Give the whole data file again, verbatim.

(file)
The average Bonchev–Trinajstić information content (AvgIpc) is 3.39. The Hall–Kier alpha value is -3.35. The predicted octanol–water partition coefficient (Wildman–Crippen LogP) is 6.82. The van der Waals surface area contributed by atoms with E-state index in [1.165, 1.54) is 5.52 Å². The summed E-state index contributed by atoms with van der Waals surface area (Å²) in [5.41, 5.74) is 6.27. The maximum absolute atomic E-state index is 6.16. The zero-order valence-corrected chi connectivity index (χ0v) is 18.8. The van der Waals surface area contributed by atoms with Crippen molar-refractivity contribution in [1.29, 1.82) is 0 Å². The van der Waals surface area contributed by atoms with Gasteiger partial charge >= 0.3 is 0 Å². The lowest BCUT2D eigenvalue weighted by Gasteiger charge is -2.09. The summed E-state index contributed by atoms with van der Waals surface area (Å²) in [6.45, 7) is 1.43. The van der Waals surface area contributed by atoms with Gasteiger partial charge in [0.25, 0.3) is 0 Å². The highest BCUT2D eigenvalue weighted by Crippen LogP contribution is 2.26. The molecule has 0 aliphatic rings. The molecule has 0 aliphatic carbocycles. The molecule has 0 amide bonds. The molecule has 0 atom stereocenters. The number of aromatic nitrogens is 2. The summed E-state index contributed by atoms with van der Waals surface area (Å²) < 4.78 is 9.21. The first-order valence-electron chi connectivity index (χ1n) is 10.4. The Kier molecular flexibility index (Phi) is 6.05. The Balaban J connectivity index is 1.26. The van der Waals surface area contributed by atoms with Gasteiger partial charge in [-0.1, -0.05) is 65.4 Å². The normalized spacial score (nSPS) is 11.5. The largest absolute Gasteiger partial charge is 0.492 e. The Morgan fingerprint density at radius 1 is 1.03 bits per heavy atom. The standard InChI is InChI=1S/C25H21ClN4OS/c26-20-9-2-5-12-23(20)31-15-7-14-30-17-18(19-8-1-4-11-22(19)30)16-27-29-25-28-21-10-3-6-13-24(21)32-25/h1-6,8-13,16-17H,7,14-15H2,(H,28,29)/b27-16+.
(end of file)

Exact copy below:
The average Bonchev–Trinajstić information content (AvgIpc) is 3.39. The Hall–Kier alpha value is -3.35. The predicted octanol–water partition coefficient (Wildman–Crippen LogP) is 6.82. The van der Waals surface area contributed by atoms with E-state index in [1.165, 1.54) is 5.52 Å². The summed E-state index contributed by atoms with van der Waals surface area (Å²) in [5.41, 5.74) is 6.27. The maximum absolute atomic E-state index is 6.16. The zero-order valence-corrected chi connectivity index (χ0v) is 18.8. The van der Waals surface area contributed by atoms with Crippen molar-refractivity contribution in [1.29, 1.82) is 0 Å². The van der Waals surface area contributed by atoms with Gasteiger partial charge >= 0.3 is 0 Å². The lowest BCUT2D eigenvalue weighted by Gasteiger charge is -2.09. The summed E-state index contributed by atoms with van der Waals surface area (Å²) in [6.45, 7) is 1.43. The van der Waals surface area contributed by atoms with Gasteiger partial charge in [0.25, 0.3) is 0 Å². The highest BCUT2D eigenvalue weighted by Crippen LogP contribution is 2.26. The molecule has 0 aliphatic rings. The molecule has 0 aliphatic carbocycles. The molecule has 0 amide bonds. The molecule has 0 atom stereocenters. The number of aromatic nitrogens is 2. The summed E-state index contributed by atoms with van der Waals surface area (Å²) < 4.78 is 9.21. The first-order valence-electron chi connectivity index (χ1n) is 10.4. The Kier molecular flexibility index (Phi) is 6.05. The Balaban J connectivity index is 1.26. The van der Waals surface area contributed by atoms with Gasteiger partial charge in [-0.1, -0.05) is 65.4 Å². The normalized spacial score (nSPS) is 11.5. The largest absolute Gasteiger partial charge is 0.492 e. The Morgan fingerprint density at radius 1 is 1.03 bits per heavy atom. The standard InChI is InChI=1S/C25H21ClN4OS/c26-20-9-2-5-12-23(20)31-15-7-14-30-17-18(19-8-1-4-11-22(19)30)16-27-29-25-28-21-10-3-6-13-24(21)32-25/h1-6,8-13,16-17H,7,14-15H2,(H,28,29)/b27-16+.